In Eurasia, the Open Government Partnership initiative’s level of adoption has been low. The greatest impediment to OGP adoption in Eurasia would seem to be a lack of political will.

African Journalists Deepen Extractives Knowledge In Redesigned Learning Course
After nearly five years running a journalist-tailored training curriculum, NRGI has reviewed, revised and updated course content to ensure it is fresh and responsive to journalists' needs. Journalists from Ghana, Tanzania and Uganda recently took part in the new curriculum.

Azerbaijan NGOs Analyze Transparency Report
A review recently prepared by a coalition of Azerbaijan non-governmental organizations is unique—it is one of the first deep analyses of that country’s EITI report, and the first based on the new EITI Standard.


Will Outrage Over Corruption Lead to Reform in Nigeria's State-Owned Oil Company?
In a conversation at the Center for Strategic and International Studies, Alexandra Gillies and Alex Sayne presented findings from the report they co-authored on the opacity of the Nigerian National Petroleum Corporation.

Corruption Control, Governance Improvement Have Enormous Payoffs
Daniel Kaufmann, president and CEO of NRGI, discussed the wide societal benefits of addressing corruption and the dividends of good governance in resource-rich countries in a video keynote address to the Australian Public Sector Anti-Corruption Conference in Brisbane.

NRGI in the News and Around the Web

Time: See the True Cost of Burmese Jade

Financial Times [paywall]: Trafigura made $4.3bn of direct payments to state oil cos

Vice News: How Myanmar's Landmark Election Could Influence One of Its Most Lucrative, and Shady, Industries

Washington Post: 5 Things the President of Nigeria Can do To Get His Country Back on Track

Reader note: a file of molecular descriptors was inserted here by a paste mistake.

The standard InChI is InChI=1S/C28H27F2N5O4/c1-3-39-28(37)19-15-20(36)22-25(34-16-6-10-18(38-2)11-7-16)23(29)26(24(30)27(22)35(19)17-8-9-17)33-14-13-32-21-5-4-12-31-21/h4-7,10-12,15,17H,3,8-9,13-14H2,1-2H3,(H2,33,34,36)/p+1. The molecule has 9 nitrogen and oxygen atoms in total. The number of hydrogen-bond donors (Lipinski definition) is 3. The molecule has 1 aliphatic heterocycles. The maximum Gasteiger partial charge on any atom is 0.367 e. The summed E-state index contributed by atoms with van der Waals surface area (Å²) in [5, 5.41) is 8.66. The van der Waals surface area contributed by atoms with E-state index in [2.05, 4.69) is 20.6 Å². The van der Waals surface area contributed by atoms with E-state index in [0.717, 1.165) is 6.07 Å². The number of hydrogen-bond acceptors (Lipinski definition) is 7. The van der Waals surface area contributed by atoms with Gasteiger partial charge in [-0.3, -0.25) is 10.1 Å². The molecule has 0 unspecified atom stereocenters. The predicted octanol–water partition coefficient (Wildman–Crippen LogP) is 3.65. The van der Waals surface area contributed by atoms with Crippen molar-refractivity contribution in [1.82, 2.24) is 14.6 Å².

Graphic Online (Ghana): IFS Calls for Strong Governance Institutions

Digital Congo [French]: Les parlementaires d’Afrique francophones renforcent leur capacité

La FM Noticias (Colombia) [Spanish]: Colombia ha mejorado en lucha contra la corrupción, según estudio

Quartz Africa: East African governments are pushing to get more out of ‘Big oil’ than just tax dollars


NRGI is hiring. Learn more.

Resource Governance Index Recruiting Researchers and Peer Reviewers for 2016 Edition
NRGI is recruiting researchers from across Africa, the Middle East, Asia and Latin America to work on next year's Resource Governance Index, which will cover 79 countries. A full description of the roles and a list of requirements are available here.

The Natural Resource Governance Institute (NRGI) helps people to realize the benefits of their countries’ endowments of oil, gas and minerals. We do this through technical advice, advocacy, applied research, policy analysis, and capacity development. We work with innovative agents of change within government ministries, civil society, the media, legislatures, the private sector, and international institutions to promote accountable and effective governance in the extractive industries. For more information, please see: Copyright © 2015 Natural Resource Governance Institute. All rights reserved.